If you live in Glen Rock, you take precautions when the forecast calls for flooding.
That's what Glenn Geiple said, and that's what he was doing on Monday as the rains from Sandy poured down.
Geiple was setting gas pumps up in case the electricity went out at his business on Main Street, Geiple Funeral Home.
He said the basement there usually floods, but it's not quite as bad as other parts of Glen Rock where waters from the Codorus Creek overflow.
As of Monday there had been no calls for a funeral, something Geiple said is difficult to deal with during a storm with road closings and without electricity or telephone connections.
As it turned out, Glen Rock seems to have avoided the worst, said mayor Ronald McCullough Jr. There were no flooding issues, and a few downed trees were cleared quickly.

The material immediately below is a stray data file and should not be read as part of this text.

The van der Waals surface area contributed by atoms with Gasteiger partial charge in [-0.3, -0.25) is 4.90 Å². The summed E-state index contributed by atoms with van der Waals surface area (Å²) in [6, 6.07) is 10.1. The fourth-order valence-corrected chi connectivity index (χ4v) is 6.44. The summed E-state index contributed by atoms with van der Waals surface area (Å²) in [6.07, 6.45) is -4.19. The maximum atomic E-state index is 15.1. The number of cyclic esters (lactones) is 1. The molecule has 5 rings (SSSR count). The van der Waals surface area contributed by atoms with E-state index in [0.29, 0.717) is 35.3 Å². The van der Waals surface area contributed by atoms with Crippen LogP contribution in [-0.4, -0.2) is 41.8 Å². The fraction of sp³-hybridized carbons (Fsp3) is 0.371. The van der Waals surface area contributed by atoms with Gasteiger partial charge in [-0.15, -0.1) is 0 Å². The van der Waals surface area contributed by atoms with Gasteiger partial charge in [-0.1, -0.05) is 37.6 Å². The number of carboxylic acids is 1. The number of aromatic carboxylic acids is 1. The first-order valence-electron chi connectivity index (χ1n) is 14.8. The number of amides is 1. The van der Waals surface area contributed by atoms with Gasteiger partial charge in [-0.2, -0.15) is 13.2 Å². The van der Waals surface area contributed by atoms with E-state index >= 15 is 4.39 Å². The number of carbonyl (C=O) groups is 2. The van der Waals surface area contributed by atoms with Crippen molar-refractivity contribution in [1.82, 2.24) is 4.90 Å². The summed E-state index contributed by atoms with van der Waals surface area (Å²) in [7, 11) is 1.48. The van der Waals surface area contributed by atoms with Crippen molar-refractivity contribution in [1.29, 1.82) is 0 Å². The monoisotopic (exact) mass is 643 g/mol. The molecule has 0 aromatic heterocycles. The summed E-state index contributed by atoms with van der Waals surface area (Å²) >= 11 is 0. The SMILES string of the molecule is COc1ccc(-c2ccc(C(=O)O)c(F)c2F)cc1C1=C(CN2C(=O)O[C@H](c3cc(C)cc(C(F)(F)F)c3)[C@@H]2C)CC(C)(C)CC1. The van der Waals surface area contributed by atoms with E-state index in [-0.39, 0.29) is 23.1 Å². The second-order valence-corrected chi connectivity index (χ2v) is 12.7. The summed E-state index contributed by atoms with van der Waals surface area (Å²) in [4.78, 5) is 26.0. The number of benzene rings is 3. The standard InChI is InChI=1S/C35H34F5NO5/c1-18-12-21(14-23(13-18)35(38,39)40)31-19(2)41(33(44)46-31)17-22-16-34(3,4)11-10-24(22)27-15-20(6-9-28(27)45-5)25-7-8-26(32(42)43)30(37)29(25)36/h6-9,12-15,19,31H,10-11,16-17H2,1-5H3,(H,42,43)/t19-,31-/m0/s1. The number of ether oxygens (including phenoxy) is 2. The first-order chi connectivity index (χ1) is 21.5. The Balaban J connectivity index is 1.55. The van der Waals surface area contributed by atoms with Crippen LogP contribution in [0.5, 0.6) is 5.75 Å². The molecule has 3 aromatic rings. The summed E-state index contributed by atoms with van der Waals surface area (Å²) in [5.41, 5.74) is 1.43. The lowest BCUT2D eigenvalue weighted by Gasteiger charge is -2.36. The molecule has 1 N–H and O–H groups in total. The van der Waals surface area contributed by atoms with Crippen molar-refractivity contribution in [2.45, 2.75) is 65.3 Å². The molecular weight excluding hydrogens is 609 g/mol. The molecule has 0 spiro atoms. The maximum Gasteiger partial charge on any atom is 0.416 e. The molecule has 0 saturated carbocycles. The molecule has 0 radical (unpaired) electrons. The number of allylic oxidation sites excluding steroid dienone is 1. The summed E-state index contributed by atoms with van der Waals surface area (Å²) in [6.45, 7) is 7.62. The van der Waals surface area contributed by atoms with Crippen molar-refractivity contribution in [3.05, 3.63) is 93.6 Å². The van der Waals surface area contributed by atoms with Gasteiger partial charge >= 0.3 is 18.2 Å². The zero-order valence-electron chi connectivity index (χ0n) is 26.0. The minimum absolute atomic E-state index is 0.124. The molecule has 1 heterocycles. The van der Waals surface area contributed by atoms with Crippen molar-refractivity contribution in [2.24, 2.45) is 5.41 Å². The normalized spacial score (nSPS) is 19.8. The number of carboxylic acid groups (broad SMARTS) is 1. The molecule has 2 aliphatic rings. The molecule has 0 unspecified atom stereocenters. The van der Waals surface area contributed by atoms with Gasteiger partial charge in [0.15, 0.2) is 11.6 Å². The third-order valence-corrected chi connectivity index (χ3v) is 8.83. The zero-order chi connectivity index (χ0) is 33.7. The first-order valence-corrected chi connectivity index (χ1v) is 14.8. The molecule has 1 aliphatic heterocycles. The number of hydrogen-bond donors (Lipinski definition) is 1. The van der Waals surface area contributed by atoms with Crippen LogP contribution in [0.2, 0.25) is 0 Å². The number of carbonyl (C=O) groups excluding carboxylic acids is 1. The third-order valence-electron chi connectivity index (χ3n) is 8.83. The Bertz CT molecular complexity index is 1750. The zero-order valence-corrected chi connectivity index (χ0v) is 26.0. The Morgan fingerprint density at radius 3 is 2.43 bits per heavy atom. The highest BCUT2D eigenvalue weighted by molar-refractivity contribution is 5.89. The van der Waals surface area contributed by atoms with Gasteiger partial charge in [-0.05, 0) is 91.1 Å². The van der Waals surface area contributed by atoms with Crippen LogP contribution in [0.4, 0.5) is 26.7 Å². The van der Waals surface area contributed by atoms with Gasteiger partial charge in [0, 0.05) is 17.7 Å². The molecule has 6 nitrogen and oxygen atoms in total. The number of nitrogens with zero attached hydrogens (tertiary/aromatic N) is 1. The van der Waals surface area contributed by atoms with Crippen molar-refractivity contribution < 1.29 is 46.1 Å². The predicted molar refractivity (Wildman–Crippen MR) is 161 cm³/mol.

"We are in pretty good shape," McCullough said.
Sent home early: Norman Rohrbaugh, owner of Sotdorus Motor Co. in Glen Rock, was sending his employees home at noon on Monday.
Most of the fuel at his gas station had been pumped out by Sunday, he said.
Rohrbaugh moved all of the vehicles out of his back lot, which is close to a creek, and into the front of his property.
"Hopefully we're safe," said Rohrbaugh.
When the creeks that converge in Glen Rock start backing up where they meet is when the flooding in Glen Rock becomes the most worrisome, he explained.
Sitting in a recliner, Terry Smith, 72, of Glen Rock, said his wife got everything ready for the storm at their house while he sat in his recliner.
Rene Snyder, 64, said he doesn't worry about flooding at his house in Glen Rock because it is situated on higher ground, but he is concerned about the Prince Mobile Home Park in Hallam, which he owns.
"We lost 11 homes last year," Snyder said.
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